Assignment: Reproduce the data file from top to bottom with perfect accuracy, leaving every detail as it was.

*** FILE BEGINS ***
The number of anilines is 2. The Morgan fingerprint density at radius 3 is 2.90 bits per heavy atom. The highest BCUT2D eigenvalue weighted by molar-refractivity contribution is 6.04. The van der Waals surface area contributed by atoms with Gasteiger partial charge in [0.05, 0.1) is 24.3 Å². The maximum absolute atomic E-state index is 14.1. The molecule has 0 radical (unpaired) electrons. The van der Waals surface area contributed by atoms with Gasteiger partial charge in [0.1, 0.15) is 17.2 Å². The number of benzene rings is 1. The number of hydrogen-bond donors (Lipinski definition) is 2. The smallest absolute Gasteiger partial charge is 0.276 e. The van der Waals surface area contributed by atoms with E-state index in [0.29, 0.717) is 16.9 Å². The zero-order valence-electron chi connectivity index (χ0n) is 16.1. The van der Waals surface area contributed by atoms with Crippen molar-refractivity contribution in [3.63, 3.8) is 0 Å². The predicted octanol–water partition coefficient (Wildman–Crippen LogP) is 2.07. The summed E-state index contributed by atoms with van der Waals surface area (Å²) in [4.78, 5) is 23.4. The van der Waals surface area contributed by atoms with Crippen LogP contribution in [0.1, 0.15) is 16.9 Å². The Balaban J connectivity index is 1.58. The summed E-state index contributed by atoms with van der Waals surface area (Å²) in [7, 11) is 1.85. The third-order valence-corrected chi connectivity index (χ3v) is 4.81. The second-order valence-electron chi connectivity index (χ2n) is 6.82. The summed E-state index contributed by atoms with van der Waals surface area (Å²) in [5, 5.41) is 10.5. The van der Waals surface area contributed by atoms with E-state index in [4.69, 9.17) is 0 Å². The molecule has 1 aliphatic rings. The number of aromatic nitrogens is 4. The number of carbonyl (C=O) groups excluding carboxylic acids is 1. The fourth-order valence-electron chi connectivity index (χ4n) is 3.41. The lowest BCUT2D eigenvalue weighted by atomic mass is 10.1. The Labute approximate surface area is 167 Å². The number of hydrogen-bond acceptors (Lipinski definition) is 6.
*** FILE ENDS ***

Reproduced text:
The number of anilines is 2. The Morgan fingerprint density at radius 3 is 2.90 bits per heavy atom. The highest BCUT2D eigenvalue weighted by molar-refractivity contribution is 6.04. The van der Waals surface area contributed by atoms with Gasteiger partial charge in [0.05, 0.1) is 24.3 Å². The maximum absolute atomic E-state index is 14.1. The molecule has 0 radical (unpaired) electrons. The van der Waals surface area contributed by atoms with Gasteiger partial charge in [0.1, 0.15) is 17.2 Å². The number of benzene rings is 1. The number of hydrogen-bond donors (Lipinski definition) is 2. The smallest absolute Gasteiger partial charge is 0.276 e. The van der Waals surface area contributed by atoms with E-state index in [0.29, 0.717) is 16.9 Å². The zero-order valence-electron chi connectivity index (χ0n) is 16.1. The van der Waals surface area contributed by atoms with Crippen molar-refractivity contribution in [3.63, 3.8) is 0 Å². The predicted octanol–water partition coefficient (Wildman–Crippen LogP) is 2.07. The summed E-state index contributed by atoms with van der Waals surface area (Å²) in [4.78, 5) is 23.4. The van der Waals surface area contributed by atoms with Crippen LogP contribution in [0.1, 0.15) is 16.9 Å². The Balaban J connectivity index is 1.58. The summed E-state index contributed by atoms with van der Waals surface area (Å²) in [7, 11) is 1.85. The third-order valence-corrected chi connectivity index (χ3v) is 4.81. The second-order valence-electron chi connectivity index (χ2n) is 6.82. The summed E-state index contributed by atoms with van der Waals surface area (Å²) in [5, 5.41) is 10.5. The van der Waals surface area contributed by atoms with E-state index in [4.69, 9.17) is 0 Å². The molecule has 1 aliphatic rings. The number of aromatic nitrogens is 4. The number of carbonyl (C=O) groups excluding carboxylic acids is 1. The fourth-order valence-electron chi connectivity index (χ4n) is 3.41. The lowest BCUT2D eigenvalue weighted by atomic mass is 10.1. The Labute approximate surface area is 167 Å². The number of hydrogen-bond acceptors (Lipinski definition) is 6.